Conducted in November 2013, the survey received 157 responses from organisations ranging in size from a few hundred people to more than 50,000 employees.
The full report is well worth a read, as always, but I’ve pulled out some of the findings that I found most note-worthy.
Responsibility for Internal Communications remains fragmented and patchy.
- 68% of the survey’s respondents felt that Internal Communications and senior leaders were on the same wavelength – leaving almost a third apparently struggling to connect with those at the top
- This lack of commitment is endorsed by the fact that 38% of respondents thought there was no clearly articulated Internal Communications strategy within their organisation.
- 71% of respondents had dedicated Internal Communications roles, leaving almost 30% with additional responsibilities including external communication, PR, HR and marketing. 12% looked after both internal and external communication.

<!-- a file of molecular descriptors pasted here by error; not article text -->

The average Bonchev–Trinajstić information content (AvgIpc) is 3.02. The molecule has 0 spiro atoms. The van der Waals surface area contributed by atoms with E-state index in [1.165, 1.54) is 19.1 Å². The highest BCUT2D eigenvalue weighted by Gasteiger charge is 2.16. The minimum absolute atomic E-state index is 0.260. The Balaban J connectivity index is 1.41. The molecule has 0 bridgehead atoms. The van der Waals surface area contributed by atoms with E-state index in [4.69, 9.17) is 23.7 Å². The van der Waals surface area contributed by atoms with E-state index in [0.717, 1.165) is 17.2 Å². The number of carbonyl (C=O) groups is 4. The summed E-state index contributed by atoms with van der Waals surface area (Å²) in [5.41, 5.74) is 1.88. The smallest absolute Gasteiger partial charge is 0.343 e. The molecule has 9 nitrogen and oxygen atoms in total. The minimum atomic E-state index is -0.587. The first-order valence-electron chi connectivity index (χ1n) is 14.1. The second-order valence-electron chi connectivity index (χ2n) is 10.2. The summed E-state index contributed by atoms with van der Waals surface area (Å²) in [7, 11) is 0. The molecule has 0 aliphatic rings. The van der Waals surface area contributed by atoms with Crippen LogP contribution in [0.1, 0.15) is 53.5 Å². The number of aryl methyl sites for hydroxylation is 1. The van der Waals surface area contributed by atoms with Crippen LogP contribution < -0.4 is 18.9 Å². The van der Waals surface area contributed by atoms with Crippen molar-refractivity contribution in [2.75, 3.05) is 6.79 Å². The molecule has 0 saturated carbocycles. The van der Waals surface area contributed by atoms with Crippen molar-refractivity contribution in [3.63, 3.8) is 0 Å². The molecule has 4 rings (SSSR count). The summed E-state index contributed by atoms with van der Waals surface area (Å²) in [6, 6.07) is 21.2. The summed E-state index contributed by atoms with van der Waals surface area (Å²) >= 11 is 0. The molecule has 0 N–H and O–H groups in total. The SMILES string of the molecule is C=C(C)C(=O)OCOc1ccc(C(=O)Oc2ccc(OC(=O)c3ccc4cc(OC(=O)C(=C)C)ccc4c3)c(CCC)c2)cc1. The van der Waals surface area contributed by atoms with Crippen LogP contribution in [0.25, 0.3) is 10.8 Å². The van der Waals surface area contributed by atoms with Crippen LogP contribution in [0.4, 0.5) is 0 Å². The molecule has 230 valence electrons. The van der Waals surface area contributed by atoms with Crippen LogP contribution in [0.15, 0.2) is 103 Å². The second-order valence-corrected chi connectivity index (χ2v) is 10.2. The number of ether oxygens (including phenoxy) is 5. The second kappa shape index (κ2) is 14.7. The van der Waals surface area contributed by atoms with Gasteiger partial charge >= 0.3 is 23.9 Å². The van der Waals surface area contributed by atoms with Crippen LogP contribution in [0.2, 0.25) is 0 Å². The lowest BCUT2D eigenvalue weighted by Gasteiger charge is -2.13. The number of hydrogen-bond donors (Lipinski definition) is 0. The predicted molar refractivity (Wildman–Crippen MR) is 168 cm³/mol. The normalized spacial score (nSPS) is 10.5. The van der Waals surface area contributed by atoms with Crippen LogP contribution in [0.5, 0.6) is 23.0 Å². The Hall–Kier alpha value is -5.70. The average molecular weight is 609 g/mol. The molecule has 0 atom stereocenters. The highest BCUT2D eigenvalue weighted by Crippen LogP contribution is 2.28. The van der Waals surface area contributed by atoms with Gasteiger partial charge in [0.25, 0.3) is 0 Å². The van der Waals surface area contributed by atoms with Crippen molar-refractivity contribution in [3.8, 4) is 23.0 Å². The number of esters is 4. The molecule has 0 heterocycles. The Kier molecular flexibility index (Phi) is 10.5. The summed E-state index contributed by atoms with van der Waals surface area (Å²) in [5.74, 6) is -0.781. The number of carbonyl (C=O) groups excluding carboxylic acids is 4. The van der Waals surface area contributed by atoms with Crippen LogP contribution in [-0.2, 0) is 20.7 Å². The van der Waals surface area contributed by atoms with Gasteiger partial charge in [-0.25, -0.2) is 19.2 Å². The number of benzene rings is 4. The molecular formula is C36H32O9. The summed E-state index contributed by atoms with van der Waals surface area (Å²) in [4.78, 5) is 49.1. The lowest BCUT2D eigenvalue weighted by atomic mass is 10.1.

- Nearly half of respondents’ organisations employed between 1-5 dedicated Internal Communications personnel. 20% had an IC function with more than 20 people (most of these in organisations with 50,000+ employees), 10% had no dedicated IC personnel at all.
- Only 7% of respondents were part of a dedicated IC function. 45% were part of integrated corporate communications function, with the remainder split across a number of other departments incl. HR and Marketing.